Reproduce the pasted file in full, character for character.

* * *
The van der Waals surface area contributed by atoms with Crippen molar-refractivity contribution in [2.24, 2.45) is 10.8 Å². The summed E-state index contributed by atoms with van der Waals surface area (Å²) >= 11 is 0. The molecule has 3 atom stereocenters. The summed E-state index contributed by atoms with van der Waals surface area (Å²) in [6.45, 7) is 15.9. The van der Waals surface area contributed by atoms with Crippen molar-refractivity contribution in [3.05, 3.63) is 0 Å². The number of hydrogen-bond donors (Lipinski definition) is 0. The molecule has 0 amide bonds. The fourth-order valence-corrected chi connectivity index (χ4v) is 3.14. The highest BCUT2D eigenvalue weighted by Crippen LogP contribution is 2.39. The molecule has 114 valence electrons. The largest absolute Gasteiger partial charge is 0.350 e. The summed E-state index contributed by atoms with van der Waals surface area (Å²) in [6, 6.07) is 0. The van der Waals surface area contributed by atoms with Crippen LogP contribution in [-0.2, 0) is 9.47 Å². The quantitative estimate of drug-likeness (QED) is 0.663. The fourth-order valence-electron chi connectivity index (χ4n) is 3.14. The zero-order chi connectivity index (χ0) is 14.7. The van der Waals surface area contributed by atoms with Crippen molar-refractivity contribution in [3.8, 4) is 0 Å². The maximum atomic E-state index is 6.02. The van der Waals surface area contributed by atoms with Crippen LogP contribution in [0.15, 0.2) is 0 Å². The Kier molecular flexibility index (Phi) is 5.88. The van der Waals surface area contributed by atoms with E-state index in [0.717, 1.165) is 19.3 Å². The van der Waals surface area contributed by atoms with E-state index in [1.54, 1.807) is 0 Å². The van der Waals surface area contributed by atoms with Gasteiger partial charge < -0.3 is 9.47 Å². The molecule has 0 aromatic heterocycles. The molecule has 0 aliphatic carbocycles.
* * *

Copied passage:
The van der Waals surface area contributed by atoms with Crippen molar-refractivity contribution in [2.24, 2.45) is 10.8 Å². The summed E-state index contributed by atoms with van der Waals surface area (Å²) >= 11 is 0. The molecule has 3 atom stereocenters. The summed E-state index contributed by atoms with van der Waals surface area (Å²) in [6.45, 7) is 15.9. The van der Waals surface area contributed by atoms with Crippen molar-refractivity contribution in [3.05, 3.63) is 0 Å². The number of hydrogen-bond donors (Lipinski definition) is 0. The molecule has 0 amide bonds. The fourth-order valence-corrected chi connectivity index (χ4v) is 3.14. The highest BCUT2D eigenvalue weighted by Crippen LogP contribution is 2.39. The molecule has 114 valence electrons. The largest absolute Gasteiger partial charge is 0.350 e. The summed E-state index contributed by atoms with van der Waals surface area (Å²) in [6, 6.07) is 0. The van der Waals surface area contributed by atoms with Crippen LogP contribution in [-0.2, 0) is 9.47 Å². The quantitative estimate of drug-likeness (QED) is 0.663. The fourth-order valence-electron chi connectivity index (χ4n) is 3.14. The zero-order chi connectivity index (χ0) is 14.7. The van der Waals surface area contributed by atoms with Crippen molar-refractivity contribution in [3.8, 4) is 0 Å². The maximum atomic E-state index is 6.02. The van der Waals surface area contributed by atoms with Crippen LogP contribution in [0.15, 0.2) is 0 Å². The Kier molecular flexibility index (Phi) is 5.88. The van der Waals surface area contributed by atoms with E-state index in [0.717, 1.165) is 19.3 Å². The van der Waals surface area contributed by atoms with E-state index in [1.54, 1.807) is 0 Å². The van der Waals surface area contributed by atoms with Gasteiger partial charge < -0.3 is 9.47 Å². The molecule has 0 aromatic heterocycles. The molecule has 0 aliphatic carbocycles.